Trading one problem for another.

While installing a new light fixture in Allie’s room today, I accidentally dropped and broke a compact fluorescent bulb.  At first I didn’t think much of it, but then I went online to see if there were any special clean-up requirements.  I was pretty shocked at what I found…

I knew that CF bulbs are about 75% more efficient than traditional incandescent bulbs (save money, save the environment, right?).  And I knew they contain some mercury (one of the most toxic substances known to man).  But I had no idea how dangerous CF bulbs can be.  A recent study conducted by the State of Maine found that a single broken CF bulb can cause levels of mercury vapor 100 times greater than the federal guidelines for chronic exposure (there are no guidelines for acute exposure).  And mercury levels can remain high even after cleanup is attempted.

Based on this, the EPA recently began to discourage use of CF bulbs over carpet due to the difficulty of cleanup.  And when a CF bulb burns out, you’re supposed to recycle them.  Who knew that?  And who’s going to go through the trouble to do it?  The answer is nobody — 98% of CF bulbs are not recycled.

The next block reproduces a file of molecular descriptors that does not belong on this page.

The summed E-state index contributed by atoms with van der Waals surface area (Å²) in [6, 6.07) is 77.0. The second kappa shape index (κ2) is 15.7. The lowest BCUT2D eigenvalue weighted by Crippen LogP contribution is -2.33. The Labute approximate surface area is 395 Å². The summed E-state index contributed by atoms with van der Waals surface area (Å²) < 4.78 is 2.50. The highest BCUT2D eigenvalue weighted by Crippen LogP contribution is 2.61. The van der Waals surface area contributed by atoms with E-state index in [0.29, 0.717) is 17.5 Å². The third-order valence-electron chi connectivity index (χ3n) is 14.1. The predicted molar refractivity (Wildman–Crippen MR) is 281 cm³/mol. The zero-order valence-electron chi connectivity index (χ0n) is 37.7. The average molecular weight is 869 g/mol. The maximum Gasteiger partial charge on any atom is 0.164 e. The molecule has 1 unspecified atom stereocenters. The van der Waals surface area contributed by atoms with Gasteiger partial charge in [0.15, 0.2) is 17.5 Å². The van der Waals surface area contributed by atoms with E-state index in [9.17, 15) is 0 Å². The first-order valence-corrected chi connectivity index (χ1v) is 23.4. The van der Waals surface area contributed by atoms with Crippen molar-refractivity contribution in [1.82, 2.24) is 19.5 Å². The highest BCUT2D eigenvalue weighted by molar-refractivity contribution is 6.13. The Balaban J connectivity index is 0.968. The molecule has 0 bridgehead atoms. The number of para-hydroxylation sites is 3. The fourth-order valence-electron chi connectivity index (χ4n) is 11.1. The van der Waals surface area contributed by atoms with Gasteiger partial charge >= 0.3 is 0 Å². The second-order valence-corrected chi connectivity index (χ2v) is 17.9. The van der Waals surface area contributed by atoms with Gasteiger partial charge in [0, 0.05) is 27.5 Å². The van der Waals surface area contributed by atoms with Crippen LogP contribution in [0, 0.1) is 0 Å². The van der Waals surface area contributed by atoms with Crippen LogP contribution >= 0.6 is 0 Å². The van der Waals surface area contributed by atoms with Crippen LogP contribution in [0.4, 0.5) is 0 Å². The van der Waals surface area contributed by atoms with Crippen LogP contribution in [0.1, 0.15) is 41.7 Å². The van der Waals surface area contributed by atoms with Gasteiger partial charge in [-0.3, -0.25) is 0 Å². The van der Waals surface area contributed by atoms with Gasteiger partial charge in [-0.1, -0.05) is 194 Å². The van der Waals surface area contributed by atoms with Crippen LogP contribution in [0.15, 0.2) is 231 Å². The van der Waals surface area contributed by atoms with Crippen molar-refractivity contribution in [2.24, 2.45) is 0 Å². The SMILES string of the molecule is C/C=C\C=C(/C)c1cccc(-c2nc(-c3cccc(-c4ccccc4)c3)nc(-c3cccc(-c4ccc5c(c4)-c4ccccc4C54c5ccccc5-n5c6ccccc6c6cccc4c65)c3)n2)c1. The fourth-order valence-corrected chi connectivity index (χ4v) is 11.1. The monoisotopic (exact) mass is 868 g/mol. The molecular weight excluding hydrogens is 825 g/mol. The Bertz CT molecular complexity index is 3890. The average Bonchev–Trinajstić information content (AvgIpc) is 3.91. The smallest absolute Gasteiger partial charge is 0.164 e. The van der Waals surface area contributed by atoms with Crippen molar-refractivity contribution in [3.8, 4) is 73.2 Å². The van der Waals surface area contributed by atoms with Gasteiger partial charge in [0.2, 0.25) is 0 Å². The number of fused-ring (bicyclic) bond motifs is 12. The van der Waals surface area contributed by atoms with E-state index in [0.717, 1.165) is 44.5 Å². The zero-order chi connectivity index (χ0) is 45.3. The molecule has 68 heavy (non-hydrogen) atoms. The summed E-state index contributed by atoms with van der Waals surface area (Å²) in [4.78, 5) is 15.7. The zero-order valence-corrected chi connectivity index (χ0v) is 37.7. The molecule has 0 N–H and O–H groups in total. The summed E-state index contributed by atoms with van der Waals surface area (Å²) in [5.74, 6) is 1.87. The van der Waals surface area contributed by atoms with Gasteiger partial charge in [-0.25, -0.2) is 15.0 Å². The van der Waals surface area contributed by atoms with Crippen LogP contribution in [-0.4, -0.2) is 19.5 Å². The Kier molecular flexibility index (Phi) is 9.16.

CF bulbs still put less total mercury into the environment when you consider that they ease the burden on coal-fired power plants.  But the risk of bringing concentrated levels of mercury into your home is much higher.  I’m not sure it’s a good trade-off.

P.S.  In case you break a CF bulb, here are the latest cleanup guidelines from the Maine study.


2 thoughts on “Trading one problem for another.

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